SQL Server Query Index Statistics

19 Mar
March 19, 2012

This post goes through the SQL Server DBCC command which deals with displaying the actual underlying statistics to a particular SQL Server index.

Statistics are vital for optimising SQL query performance, SQL Server uses index statistics of all the underlying tables when trying to satisfy the processing of a query, ensuring that your statistics are up-to-date, especially if the underlying tables have experienced a big change percentage, will yield a more efficient execution plan.

In order to query the SQL Server statistics for a particular index, you can use the following t-SQL command:

DBCC SHOW_STATISTICS('<table-name>', '<index-name>') WITH <statistics-part>

the WITH statement above is optional, and when omitted, the 3 main statistics parts are returned, these parts are:

  • STAT_HEADER: Shows information such as when the last time statistics were updated, how many rows were sampled, if the index filtered any rows, etc.
  • DENSITY_VECTOR: Shows the index density vector, which is indicates the density of values across the index columns.
  • HISTOGRAM: This is where the real statistic juice is, and contain information vital to the index operation and pertinacity in a particular query situation. The Index Historgram represents the steps (max 200 steps), each step partitions the index’s values, this is stored in an efficient manner that allows SQL Server to readily access index statistics with minimal over-head in terms of storage.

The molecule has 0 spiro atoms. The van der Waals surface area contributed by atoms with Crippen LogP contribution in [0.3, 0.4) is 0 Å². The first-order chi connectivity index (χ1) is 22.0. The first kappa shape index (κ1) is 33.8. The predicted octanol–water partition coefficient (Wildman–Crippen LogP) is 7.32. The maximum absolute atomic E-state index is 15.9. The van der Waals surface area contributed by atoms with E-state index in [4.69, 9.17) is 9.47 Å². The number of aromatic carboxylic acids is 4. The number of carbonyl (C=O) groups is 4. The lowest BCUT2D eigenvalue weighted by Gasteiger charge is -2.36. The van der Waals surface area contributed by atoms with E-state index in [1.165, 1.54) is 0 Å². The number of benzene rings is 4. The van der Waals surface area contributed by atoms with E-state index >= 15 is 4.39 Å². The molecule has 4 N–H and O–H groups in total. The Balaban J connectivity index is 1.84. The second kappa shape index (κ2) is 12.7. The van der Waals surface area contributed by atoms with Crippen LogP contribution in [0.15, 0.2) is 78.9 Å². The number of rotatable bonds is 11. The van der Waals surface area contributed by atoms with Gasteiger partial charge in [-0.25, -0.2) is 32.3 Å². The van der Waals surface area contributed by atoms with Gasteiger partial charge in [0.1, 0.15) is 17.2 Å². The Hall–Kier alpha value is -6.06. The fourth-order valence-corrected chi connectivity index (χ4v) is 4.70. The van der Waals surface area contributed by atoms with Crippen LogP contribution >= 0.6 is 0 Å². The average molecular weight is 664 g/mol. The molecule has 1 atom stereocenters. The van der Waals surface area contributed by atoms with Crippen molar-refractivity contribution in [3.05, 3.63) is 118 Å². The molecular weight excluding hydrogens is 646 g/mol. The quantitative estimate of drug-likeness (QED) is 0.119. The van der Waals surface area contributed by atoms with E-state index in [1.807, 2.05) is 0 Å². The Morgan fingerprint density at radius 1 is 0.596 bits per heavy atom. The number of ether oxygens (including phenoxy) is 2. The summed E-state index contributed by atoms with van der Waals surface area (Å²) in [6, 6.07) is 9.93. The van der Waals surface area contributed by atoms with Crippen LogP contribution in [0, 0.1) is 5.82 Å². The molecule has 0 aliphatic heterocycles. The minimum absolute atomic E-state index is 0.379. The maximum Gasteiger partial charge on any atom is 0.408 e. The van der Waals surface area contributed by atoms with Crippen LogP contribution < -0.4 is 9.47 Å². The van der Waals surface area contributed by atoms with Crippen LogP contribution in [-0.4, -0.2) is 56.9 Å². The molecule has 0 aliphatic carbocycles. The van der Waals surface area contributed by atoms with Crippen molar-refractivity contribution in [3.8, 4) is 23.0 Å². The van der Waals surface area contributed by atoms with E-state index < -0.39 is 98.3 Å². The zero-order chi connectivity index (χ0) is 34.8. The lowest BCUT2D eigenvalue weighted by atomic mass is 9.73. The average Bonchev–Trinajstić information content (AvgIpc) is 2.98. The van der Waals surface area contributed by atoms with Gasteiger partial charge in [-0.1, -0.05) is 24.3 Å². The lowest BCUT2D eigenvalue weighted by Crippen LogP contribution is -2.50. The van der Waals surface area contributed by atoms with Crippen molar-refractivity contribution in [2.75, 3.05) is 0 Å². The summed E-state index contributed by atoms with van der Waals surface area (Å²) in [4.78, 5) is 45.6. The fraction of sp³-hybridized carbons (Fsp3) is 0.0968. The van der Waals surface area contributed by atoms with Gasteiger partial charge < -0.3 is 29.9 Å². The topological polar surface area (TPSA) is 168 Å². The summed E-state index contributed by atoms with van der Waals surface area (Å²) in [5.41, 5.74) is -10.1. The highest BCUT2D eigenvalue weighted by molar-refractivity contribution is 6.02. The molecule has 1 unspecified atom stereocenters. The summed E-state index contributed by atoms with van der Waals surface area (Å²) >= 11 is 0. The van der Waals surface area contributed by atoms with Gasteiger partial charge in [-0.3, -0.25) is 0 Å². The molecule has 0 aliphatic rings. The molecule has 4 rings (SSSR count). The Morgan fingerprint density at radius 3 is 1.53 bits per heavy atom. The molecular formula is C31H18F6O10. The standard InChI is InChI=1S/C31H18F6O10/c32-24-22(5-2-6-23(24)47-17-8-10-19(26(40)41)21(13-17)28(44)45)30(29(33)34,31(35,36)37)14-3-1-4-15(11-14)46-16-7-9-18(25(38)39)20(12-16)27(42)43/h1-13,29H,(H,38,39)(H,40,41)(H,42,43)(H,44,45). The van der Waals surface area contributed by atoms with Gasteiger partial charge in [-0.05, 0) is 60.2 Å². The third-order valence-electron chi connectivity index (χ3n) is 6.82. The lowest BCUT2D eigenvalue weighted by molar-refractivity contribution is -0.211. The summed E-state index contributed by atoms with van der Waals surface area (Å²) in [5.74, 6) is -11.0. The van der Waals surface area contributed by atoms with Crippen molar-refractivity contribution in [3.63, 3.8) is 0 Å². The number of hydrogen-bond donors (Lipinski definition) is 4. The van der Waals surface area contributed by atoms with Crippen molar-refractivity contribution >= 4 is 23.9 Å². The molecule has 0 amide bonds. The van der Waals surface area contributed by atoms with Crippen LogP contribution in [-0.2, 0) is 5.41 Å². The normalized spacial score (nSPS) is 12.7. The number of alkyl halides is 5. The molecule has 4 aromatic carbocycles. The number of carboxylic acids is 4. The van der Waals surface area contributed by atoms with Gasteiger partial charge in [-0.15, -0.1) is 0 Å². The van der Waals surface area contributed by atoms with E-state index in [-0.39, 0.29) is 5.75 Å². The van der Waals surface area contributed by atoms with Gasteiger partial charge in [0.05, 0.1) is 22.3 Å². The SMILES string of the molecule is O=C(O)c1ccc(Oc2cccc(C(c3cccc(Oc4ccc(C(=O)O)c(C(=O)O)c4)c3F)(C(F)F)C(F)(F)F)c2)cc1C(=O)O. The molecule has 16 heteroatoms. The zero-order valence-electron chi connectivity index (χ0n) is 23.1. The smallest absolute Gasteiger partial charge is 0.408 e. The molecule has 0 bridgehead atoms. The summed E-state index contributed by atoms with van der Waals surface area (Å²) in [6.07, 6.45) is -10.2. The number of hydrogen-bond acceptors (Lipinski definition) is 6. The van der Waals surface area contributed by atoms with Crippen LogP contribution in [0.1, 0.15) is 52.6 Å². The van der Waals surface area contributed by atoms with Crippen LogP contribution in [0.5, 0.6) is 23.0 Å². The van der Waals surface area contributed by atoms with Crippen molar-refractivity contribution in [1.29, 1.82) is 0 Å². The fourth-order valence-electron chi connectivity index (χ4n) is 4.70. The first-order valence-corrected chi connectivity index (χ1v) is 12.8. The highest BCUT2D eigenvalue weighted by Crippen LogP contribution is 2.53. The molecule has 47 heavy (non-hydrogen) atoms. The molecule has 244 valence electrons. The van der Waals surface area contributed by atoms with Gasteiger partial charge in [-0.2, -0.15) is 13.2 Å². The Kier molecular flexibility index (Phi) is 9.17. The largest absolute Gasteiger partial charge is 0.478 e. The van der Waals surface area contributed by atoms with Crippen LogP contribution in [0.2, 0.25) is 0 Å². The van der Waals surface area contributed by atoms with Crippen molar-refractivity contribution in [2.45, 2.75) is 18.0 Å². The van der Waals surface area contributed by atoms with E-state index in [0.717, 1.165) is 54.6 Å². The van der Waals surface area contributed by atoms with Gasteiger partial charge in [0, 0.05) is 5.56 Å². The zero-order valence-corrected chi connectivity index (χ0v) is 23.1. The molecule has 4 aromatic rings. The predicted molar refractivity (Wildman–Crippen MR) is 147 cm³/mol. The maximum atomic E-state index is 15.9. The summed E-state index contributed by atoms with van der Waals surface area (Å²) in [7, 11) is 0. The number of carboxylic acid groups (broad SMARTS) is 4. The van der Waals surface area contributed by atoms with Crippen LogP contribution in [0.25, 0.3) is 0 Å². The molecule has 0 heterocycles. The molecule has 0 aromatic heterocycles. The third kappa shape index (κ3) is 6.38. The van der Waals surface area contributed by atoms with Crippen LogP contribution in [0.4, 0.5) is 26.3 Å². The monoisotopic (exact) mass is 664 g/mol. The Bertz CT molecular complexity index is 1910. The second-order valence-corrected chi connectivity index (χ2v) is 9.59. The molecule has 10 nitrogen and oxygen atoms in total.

SQL Server 2008 and upwards also provide the String Summary Statistics, which allows SQL Server to store statistical information regarding string based indexes, since this is a much more complex process than any numeric or base type. Currently there is no way of getting back information about the String Summary Statistics. It is interesting to note that if a string value is larger than 80 characters, the String Summary Statistics will store information about the first 40 and the last 40 characters of a string, ignoring the middle bit.

An example using the DBCC command above can be seen below.

DBCC SHOW_STATISTICS('<table-name>', '<index-name>') WITH STAT_HEADER

DBCC SHOW_STATISTICS('<table-name>', '<index-name>') WITH DENSITY_VECTOR

DBCC SHOW_STATISTICS('<table-name>', '<index-name>') WITH HISTOGRAM

For more information about SQL Server Index Statistics please refer to Statistics Used by the Query Optimizer on MSDN or Stairway to SQL Server Indexes on SqlServerCentral

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